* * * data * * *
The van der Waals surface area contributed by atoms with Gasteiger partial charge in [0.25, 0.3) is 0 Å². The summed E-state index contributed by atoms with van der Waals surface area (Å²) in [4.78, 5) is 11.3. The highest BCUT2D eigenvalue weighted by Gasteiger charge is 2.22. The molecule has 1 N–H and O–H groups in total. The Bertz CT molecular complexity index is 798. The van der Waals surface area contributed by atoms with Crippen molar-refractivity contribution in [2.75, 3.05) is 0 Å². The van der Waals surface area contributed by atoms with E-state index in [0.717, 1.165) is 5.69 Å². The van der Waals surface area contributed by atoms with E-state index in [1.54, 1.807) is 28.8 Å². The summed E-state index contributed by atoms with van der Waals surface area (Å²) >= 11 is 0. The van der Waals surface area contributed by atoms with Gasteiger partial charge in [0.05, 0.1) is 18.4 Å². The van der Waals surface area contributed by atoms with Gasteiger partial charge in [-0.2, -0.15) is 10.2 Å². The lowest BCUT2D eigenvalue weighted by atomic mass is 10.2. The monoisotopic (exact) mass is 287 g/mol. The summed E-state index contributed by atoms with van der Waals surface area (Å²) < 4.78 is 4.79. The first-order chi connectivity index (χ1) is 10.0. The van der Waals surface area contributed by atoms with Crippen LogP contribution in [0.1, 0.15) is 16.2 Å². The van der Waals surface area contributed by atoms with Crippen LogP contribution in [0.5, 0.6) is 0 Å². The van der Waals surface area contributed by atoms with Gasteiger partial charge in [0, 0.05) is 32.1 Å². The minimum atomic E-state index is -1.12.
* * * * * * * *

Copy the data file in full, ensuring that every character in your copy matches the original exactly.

The van der Waals surface area contributed by atoms with Gasteiger partial charge in [0.25, 0.3) is 0 Å². The summed E-state index contributed by atoms with van der Waals surface area (Å²) in [4.78, 5) is 11.3. The highest BCUT2D eigenvalue weighted by Gasteiger charge is 2.22. The molecule has 1 N–H and O–H groups in total. The Bertz CT molecular complexity index is 798. The van der Waals surface area contributed by atoms with Crippen molar-refractivity contribution in [2.75, 3.05) is 0 Å². The van der Waals surface area contributed by atoms with E-state index in [0.717, 1.165) is 5.69 Å². The van der Waals surface area contributed by atoms with E-state index in [1.54, 1.807) is 28.8 Å². The summed E-state index contributed by atoms with van der Waals surface area (Å²) >= 11 is 0. The van der Waals surface area contributed by atoms with Gasteiger partial charge in [0.05, 0.1) is 18.4 Å². The van der Waals surface area contributed by atoms with Gasteiger partial charge in [-0.2, -0.15) is 10.2 Å². The lowest BCUT2D eigenvalue weighted by atomic mass is 10.2. The monoisotopic (exact) mass is 287 g/mol. The summed E-state index contributed by atoms with van der Waals surface area (Å²) < 4.78 is 4.79. The first-order chi connectivity index (χ1) is 10.0. The van der Waals surface area contributed by atoms with Crippen LogP contribution in [0.1, 0.15) is 16.2 Å². The van der Waals surface area contributed by atoms with Crippen LogP contribution in [0.5, 0.6) is 0 Å². The van der Waals surface area contributed by atoms with Gasteiger partial charge in [0, 0.05) is 32.1 Å². The minimum atomic E-state index is -1.12.